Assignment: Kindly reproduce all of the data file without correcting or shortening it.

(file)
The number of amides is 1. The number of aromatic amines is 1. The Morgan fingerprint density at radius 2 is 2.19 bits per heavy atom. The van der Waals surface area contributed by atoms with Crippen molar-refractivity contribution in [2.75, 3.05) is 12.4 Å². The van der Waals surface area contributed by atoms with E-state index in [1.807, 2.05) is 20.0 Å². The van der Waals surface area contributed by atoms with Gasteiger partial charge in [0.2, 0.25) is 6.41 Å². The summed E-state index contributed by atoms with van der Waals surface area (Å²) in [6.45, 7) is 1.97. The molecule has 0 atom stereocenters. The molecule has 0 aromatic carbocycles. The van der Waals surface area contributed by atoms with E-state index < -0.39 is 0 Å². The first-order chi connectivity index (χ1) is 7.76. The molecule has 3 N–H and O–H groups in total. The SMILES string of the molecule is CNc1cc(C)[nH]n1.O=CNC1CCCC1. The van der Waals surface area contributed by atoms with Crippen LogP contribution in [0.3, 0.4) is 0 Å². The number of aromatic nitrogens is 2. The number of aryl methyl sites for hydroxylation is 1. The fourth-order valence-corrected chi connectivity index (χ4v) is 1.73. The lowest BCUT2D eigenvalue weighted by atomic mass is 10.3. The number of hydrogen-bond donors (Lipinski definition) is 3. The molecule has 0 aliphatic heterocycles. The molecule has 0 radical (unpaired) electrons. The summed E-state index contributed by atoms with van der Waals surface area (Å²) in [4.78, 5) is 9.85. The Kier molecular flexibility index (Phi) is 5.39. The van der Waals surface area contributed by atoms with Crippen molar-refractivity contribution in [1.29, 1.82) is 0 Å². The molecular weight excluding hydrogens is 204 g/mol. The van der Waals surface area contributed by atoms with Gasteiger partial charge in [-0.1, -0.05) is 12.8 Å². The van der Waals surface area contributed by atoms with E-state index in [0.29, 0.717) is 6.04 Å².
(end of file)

The number of amides is 1. The number of aromatic amines is 1. The Morgan fingerprint density at radius 2 is 2.19 bits per heavy atom. The van der Waals surface area contributed by atoms with Crippen molar-refractivity contribution in [2.75, 3.05) is 12.4 Å². The van der Waals surface area contributed by atoms with E-state index in [1.807, 2.05) is 20.0 Å². The van der Waals surface area contributed by atoms with Gasteiger partial charge in [0.2, 0.25) is 6.41 Å². The summed E-state index contributed by atoms with van der Waals surface area (Å²) in [6.45, 7) is 1.97. The molecule has 0 atom stereocenters. The molecule has 0 aromatic carbocycles. The van der Waals surface area contributed by atoms with E-state index < -0.39 is 0 Å². The first-order chi connectivity index (χ1) is 7.76. The molecule has 3 N–H and O–H groups in total. The SMILES string of the molecule is CNc1cc(C)[nH]n1.O=CNC1CCCC1. The van der Waals surface area contributed by atoms with Crippen LogP contribution in [0.3, 0.4) is 0 Å². The number of aromatic nitrogens is 2. The number of aryl methyl sites for hydroxylation is 1. The fourth-order valence-corrected chi connectivity index (χ4v) is 1.73. The lowest BCUT2D eigenvalue weighted by atomic mass is 10.3. The number of hydrogen-bond donors (Lipinski definition) is 3. The molecule has 0 aliphatic heterocycles. The molecule has 0 radical (unpaired) electrons. The summed E-state index contributed by atoms with van der Waals surface area (Å²) in [4.78, 5) is 9.85. The Kier molecular flexibility index (Phi) is 5.39. The van der Waals surface area contributed by atoms with Crippen molar-refractivity contribution in [1.29, 1.82) is 0 Å². The molecular weight excluding hydrogens is 204 g/mol. The van der Waals surface area contributed by atoms with Gasteiger partial charge in [-0.1, -0.05) is 12.8 Å². The van der Waals surface area contributed by atoms with E-state index in [0.29, 0.717) is 6.04 Å².